The Project Zero series has been around for twenty years now. Though in certain parts of the world it’s better known as Fatal Frame.
Given the series’ focus on combating ghostly apparitions with a camera, Fatal Frame is perhaps the better moniker of the two, but I’m just waffling at this point. What matters is that the latest game in the series, 2014’s Maiden of Black Water, has broken free of its Wii U roots, and has been remastered for pretty much every current format you can imagine.
With three playable characters, the story of Project Zero: Maiden of Black Water largely takes place on the fictional Hikami Mountain. Inspired by Japan’s suicide forest, Aoigahara, it’s a place where people mysteriously vanish, and also unfortunately go to end their lives. As such, the story of Maiden of Black Water is suitably grim, and will certainly not be for all.
The gameplay finds the player taking on one Drop, or mission, after another, each placing them in the shoes of one of the three playable characters – Yuri Kozukata, Ren Hojo, and Miu Hinasaki. There’s little to differentiate the three gameplay-wise, however; they all pretty much have the same abilities, only their personal Camera Obscuras set them apart.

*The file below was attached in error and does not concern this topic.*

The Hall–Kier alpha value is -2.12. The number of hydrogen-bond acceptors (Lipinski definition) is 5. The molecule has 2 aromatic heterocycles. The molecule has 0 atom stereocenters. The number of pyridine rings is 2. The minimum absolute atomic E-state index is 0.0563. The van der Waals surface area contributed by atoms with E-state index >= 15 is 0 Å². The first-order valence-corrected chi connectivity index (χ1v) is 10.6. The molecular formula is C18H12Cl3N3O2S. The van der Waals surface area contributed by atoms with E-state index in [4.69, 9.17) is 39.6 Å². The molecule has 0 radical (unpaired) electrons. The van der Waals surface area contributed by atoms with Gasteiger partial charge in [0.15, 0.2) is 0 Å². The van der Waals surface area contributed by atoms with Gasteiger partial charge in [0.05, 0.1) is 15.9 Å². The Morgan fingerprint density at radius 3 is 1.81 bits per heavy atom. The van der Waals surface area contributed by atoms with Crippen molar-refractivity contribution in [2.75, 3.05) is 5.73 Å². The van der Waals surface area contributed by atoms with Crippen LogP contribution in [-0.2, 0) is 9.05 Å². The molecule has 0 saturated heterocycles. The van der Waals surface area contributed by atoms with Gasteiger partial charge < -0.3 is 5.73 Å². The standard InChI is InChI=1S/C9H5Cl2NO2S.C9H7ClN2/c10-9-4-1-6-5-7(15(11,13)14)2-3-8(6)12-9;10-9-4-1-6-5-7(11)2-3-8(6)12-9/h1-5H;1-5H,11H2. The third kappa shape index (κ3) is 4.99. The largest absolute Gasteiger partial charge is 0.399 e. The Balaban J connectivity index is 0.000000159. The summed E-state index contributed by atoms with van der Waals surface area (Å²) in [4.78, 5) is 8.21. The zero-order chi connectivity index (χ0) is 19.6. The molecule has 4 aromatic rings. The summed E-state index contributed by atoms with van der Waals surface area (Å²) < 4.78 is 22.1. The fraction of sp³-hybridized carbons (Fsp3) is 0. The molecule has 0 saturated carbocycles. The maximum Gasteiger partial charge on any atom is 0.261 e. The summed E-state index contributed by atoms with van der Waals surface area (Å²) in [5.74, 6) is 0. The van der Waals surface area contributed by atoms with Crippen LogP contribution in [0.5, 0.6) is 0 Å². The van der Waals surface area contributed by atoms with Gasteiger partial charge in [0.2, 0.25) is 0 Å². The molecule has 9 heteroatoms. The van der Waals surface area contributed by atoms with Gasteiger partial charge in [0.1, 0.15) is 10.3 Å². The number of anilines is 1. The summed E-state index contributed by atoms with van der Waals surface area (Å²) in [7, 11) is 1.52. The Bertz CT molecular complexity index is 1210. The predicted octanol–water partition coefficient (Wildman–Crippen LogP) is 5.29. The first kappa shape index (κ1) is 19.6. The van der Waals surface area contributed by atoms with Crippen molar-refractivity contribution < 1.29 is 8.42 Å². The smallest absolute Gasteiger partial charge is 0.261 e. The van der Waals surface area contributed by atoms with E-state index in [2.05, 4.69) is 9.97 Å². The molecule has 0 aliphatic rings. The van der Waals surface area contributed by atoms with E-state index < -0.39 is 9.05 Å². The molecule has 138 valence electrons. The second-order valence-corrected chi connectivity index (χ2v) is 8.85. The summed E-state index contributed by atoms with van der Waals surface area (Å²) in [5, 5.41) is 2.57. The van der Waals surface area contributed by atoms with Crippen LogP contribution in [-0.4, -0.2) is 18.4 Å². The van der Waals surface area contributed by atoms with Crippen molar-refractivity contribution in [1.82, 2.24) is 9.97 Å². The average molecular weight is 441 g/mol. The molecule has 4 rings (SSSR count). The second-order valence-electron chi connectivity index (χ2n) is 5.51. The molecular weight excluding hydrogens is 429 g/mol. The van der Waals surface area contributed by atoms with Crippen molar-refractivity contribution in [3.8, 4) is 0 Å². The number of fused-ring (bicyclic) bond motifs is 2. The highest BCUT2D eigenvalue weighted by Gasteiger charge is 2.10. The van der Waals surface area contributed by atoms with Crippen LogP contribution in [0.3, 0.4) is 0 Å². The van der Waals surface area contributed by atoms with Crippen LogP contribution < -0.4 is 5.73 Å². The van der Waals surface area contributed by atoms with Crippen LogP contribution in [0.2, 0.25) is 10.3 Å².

As players explore environments such as abandoned buildings and a dense forest, the spirits of the dead will frequently make themselves known. Sometimes they’re harmless, presenting an opportunity for the players to grab a quick picture if they’re fast enough and score some valuable points. Many, however, would like you to join their ranks, and your camera quickly becomes a weapon.
Upon raising your camera and locating a ghost in your viewfinder, you’ll notice circles appear – these are the points you need to photograph to inflict damage on the hostile apparition. Take a snap and strange ghostly faces might be released, floating around the apparition as if they’re protecting it. But actually, they present an opportunity to do more damage.
Manipulate your viewfinder to include five targets outlined by circles, and your photo will be more potent. There’s another way to make your photos do more damage, too. The closer you are to an apparition the more powerful your snapshot will be, and if you wait until an ghost is about to attack, you can perform a Fatal Frame shot, dealing substantial damage while also sending your attacker reeling.
It’s a fun combat system overall, and each character has unique quirks to consider that changes your approach. Ren’s Camera Obscura, for example, can take multiple shots in quick succession, allowing him to more easily perform Fatal Frame shots. Yuri, on the other hand, can make use of multiple lenses, including one which stuns apparitions when photographed.
Each character’s Camera Obscura can be enhanced throughout the course of the game, using the points earned by taking snapshots of spirits both hostile and neutral. Numerous upgrades are unlocked, too, allowing players to see an enemy’s remaining health by locking on, for example. Fail to enhance your Cameras, in fact, and combat can eventually begin to feel drawn out.